I recently got my hands, err butt actually, on Dash Strike 9 saddle and to sum it up in seven words, it’s “the comfiest, most utilitarian road saddle ever.” Yes, that’s a bold statement, but I genuinely mean it.
Ever since I first discovered the brand in early 2012 and their Tri.7, I’ve been a big fan. In my opinion, their saddles are everything a saddle should be and nothing it shouldn’t. There’s even unexpected benefits, such as being able to store goodies in the cavity between the carbon rails and seat itself.
So, why is it so awesome? It’s comfortable, which should be the most important aspect in determining the right saddle. Always. No contact point (pedals, handlebars, seat) is more important; we are talking about that region anyways – in a strictly business-like sense. Seriously though, the more you move around on a saddle finding a comfortable or tolerable position, the less efficient rider you are. The longer the ride, the greater the likelihood that your efficiency will decrease.
Another way of looking at the situation is this: you buy a sweet set of race wheels, say, the Rolf Prima TdF 60 SLs, because they’re fast and will save you “x” amount of watts over a given distance. However, you accept the saddle that came with the bike. After all, the wheels were expensive. The wheels are awesome, but you’re not comfortable and it’s costing you watts. Therefore, you’re not realizing the full potential of the wheels. Get a comfy saddle, go fast. Simple as that – in theory.
While the split-nosed saddle is far from being new and novel, by and large, it doesn’t seem to be executed all that well – at least in my other brand experiences. Dash Cycles on the other hand, have nailed it. It’s not a sliver of a cut-out that allegedly reduces pressure; it’s an adequately wide channel that does reduce needless pressure. Perhaps my sit-bones align perfectly with the Strike.9 (and Tri.7) specs, because I feel completely supported while riding.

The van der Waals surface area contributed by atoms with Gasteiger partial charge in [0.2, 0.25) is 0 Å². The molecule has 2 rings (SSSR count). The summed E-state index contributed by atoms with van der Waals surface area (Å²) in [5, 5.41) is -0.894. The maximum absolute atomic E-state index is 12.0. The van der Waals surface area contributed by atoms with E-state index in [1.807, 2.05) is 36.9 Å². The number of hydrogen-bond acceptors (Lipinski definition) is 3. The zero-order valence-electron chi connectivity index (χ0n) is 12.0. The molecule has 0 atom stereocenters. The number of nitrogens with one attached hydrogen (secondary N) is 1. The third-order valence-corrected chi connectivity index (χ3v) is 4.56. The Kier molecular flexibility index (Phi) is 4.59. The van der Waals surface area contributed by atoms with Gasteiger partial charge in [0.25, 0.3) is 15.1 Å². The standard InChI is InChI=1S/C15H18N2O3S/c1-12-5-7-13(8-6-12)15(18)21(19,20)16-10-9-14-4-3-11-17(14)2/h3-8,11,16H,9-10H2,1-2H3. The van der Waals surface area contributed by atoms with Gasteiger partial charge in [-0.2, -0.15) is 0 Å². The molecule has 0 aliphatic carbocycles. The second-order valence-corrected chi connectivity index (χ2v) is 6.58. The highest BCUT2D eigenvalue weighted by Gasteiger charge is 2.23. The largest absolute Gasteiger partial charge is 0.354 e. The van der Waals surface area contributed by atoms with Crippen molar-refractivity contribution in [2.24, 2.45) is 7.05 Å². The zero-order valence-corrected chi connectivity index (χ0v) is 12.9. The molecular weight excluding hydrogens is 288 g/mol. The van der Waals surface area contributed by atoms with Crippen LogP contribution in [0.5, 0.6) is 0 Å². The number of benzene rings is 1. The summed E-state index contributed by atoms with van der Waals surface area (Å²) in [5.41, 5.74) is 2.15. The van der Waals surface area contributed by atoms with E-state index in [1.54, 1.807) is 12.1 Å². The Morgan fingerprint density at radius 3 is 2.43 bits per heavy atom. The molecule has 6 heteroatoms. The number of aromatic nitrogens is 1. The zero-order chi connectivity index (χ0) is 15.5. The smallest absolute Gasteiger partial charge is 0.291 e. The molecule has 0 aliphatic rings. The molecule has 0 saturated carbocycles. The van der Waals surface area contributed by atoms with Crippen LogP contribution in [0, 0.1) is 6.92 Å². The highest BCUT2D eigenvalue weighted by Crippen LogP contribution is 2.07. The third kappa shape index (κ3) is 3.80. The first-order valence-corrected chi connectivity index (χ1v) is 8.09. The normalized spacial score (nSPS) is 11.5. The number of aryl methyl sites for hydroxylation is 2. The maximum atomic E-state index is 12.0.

The Strike.9, like their other split-nosed saddles, has a distant similarity to the likes of an Adamo, but looks a heck of a lot better and weighs much less. For comparisons sake, the Adamo Road saddle weights over 2.5-times more than the Strike.9 (304-grams vs. 115-grams).
Being that the Strike.9 is a road-specific saddle, it’s wider than their other offerings and features flared wingtips – like a traditional saddle. Those wingtips provide more sit-bone support, given the more upright riding position; compared with a TT position. Overall, the saddle is relatively compact (250-mm by 135-mm) and I have mine set as far forward as possible, though that’s also due to my seat-posts’ being setback.
As I mentioned above, there are unexpected benefits to riding on a Dash Cycles saddle. When racing or just out riding, I can fit a spare tube, CO2 cartridge, and tire levers in the cavity between the carbon rails and seat itself. That’s especially nice when racing, when I’m pocket-less and prefer to not decorate my bike with electrical tape.
Since the Dash Strike.9, like other saddles from Dash Cycles, is so light, it’s rather firm. For some, that might mean it’ll take some getting used to. For instance, when I switched over from my previous Fi’z:ik road saddle, there was a noticeable difference post-ride, as I wasn’t ideally situated on my sit-bones before. By the third ride, the amazingness kicked in and happiness ensued.
You’ve likely heard of Dash Cycles by now. Well recognized sites often post builds of super-bikes and guess what saddle sits atop each? Here are some examples from TriRig, Inside Triathlon, and NAHBS’s “Best of Show” (second from the bottom). With that, you’ve probably noticed that their saddles are not cheap. The Strike.9 sells for $465. My take: worth every penny! They offer a trial program and are one of the more personal brands I’ve ever had the pleasure of communicating with. You can also pimp out your ride by doing a custom color-scheme too.
Last words: Treat your butt with respect. Sit on a Dash Cycles saddle.